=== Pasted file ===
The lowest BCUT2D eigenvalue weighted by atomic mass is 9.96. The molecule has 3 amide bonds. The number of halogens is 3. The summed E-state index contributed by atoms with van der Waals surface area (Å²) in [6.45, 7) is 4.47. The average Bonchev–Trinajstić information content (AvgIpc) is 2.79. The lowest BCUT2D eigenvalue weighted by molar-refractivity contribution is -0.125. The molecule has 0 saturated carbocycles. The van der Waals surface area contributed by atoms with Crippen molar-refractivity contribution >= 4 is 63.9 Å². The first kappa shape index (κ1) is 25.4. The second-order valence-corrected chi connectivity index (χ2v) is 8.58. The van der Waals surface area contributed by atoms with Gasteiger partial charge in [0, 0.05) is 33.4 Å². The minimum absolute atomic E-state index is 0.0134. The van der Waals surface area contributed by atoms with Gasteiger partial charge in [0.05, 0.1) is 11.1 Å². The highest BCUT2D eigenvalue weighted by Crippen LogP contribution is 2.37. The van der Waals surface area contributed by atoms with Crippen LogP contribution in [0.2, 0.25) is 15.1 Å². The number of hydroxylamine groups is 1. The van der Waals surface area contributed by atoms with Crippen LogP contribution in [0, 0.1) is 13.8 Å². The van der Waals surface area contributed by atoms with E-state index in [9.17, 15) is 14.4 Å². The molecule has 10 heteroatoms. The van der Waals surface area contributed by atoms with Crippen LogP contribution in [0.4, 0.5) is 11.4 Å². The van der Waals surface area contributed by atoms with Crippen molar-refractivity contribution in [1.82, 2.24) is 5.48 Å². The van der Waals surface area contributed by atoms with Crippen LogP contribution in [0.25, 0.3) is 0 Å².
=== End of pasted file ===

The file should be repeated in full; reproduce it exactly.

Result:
The lowest BCUT2D eigenvalue weighted by atomic mass is 9.96. The molecule has 3 amide bonds. The number of halogens is 3. The summed E-state index contributed by atoms with van der Waals surface area (Å²) in [6.45, 7) is 4.47. The average Bonchev–Trinajstić information content (AvgIpc) is 2.79. The lowest BCUT2D eigenvalue weighted by molar-refractivity contribution is -0.125. The molecule has 0 saturated carbocycles. The van der Waals surface area contributed by atoms with Crippen molar-refractivity contribution >= 4 is 63.9 Å². The first kappa shape index (κ1) is 25.4. The second-order valence-corrected chi connectivity index (χ2v) is 8.58. The van der Waals surface area contributed by atoms with Gasteiger partial charge in [0, 0.05) is 33.4 Å². The minimum absolute atomic E-state index is 0.0134. The van der Waals surface area contributed by atoms with Gasteiger partial charge in [0.05, 0.1) is 11.1 Å². The highest BCUT2D eigenvalue weighted by Crippen LogP contribution is 2.37. The van der Waals surface area contributed by atoms with Crippen LogP contribution in [0.2, 0.25) is 15.1 Å². The number of hydroxylamine groups is 1. The van der Waals surface area contributed by atoms with Crippen LogP contribution in [0, 0.1) is 13.8 Å². The van der Waals surface area contributed by atoms with E-state index in [9.17, 15) is 14.4 Å². The molecule has 10 heteroatoms. The van der Waals surface area contributed by atoms with Crippen LogP contribution in [0.4, 0.5) is 11.4 Å². The van der Waals surface area contributed by atoms with Crippen molar-refractivity contribution in [1.82, 2.24) is 5.48 Å². The van der Waals surface area contributed by atoms with Crippen LogP contribution in [0.25, 0.3) is 0 Å².